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1. Please explain and simplify the 1st two paras herefrom?

The choice of prepositions depends upon the temporal context in which you're speaking. "On ~ afternoon" implies that the afternoon is a single point in time; thus, that temporal context would take the entire afternoon as one of several different afternoons, or in other words, one would use "on" when speaking within the context of an entire week.

"In ~ afternoon" suggests that the afternoon is a temporal space in-and-of-itself, wherein anything that happens will happen amongst many other events. In other words, the temporal context for this usage would be if one were speaking of a single day -- whether past, present, or future -- and of a single afternoon, during which many things might happen.

http://forum.wordreference.com/showthread.php?t=869146&p=4645217#post4645217

In your example, on the afternoon of that day = (on) that day's afternoon
= (on) that day, in the afternoon = in the afternoon (on) that day.

I don't know a rule for it. Sometimes only "on" fits the context, sometimes only "in", sometimes no preposition is allowed, and sometimes we have a choice...

The prepositions in the alleged sequence of equalities confuse me. 2. The first phrase uses on the afternoon, but which contradicts in the afternoon in the last phrase?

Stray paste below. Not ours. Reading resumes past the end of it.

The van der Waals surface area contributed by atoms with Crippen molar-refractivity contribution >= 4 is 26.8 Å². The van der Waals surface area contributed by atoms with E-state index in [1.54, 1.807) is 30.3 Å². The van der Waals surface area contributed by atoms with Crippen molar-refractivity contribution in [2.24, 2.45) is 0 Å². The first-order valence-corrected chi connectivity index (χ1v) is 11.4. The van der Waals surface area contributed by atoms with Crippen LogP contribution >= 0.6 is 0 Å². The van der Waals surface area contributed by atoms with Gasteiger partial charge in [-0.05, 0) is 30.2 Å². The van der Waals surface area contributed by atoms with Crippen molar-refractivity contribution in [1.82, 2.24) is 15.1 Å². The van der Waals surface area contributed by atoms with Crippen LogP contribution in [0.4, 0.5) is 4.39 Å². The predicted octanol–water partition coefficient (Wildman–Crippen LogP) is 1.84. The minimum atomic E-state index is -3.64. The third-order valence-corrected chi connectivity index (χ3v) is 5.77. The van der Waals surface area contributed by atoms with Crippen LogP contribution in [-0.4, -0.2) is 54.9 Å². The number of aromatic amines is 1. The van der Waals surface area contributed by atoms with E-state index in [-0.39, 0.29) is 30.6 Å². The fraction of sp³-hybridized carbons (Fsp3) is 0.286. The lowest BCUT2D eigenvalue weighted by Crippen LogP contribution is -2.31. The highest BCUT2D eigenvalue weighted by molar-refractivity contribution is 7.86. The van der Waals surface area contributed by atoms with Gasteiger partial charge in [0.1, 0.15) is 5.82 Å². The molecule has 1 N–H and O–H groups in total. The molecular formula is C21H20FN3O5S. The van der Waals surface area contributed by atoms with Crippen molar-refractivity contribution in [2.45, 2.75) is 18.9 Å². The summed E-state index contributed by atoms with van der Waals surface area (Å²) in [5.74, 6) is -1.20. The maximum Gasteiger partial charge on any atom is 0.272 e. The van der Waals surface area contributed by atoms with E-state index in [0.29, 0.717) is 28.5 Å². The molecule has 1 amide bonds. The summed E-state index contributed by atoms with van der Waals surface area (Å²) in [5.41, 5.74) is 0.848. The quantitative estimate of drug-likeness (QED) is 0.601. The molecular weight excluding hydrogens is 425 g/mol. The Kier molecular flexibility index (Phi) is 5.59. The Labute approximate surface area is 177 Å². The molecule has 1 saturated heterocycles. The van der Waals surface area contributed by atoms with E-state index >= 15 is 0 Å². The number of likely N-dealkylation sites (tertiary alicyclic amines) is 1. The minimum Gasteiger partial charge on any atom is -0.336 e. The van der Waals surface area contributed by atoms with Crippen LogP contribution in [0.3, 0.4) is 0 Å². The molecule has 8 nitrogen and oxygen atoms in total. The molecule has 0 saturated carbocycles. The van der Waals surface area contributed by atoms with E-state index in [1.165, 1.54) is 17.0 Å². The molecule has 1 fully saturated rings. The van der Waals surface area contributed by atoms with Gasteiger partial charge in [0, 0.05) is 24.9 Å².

3. If you start with the first phrase and proceed forwards, then how did on capriciously change into in? If you start with the last phrase and proceed backwards, then how did in capriciously change into on?

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When did you first meet Mr Holmes?

-- I met him on June 10th of last year, and if I recall correctly, it was in the afternoon, because I do remember feeling terribly bloated after a bad lunch.

And where were you on the night of June 10th of last year?
-- I was at home, feeling rather ill with food-poisoning.

In = during a specific part of the day ("I met him in the afternoon")

On = refers to the calendar day ("on the night of the 10th of June")

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I also found this problem, in the afternoon versus on the afternoon. There are two concepts concurring, in + time of day and the concept on that day.

But I think the handling is simple. We say "in the afternoon" when there is no further indication.

  • We'll meet in the afternoon.

We say on the afternoon when an of-indication follows.

  • On the afternoon of my encounter with Peeta Mellard (The Hunger Games).

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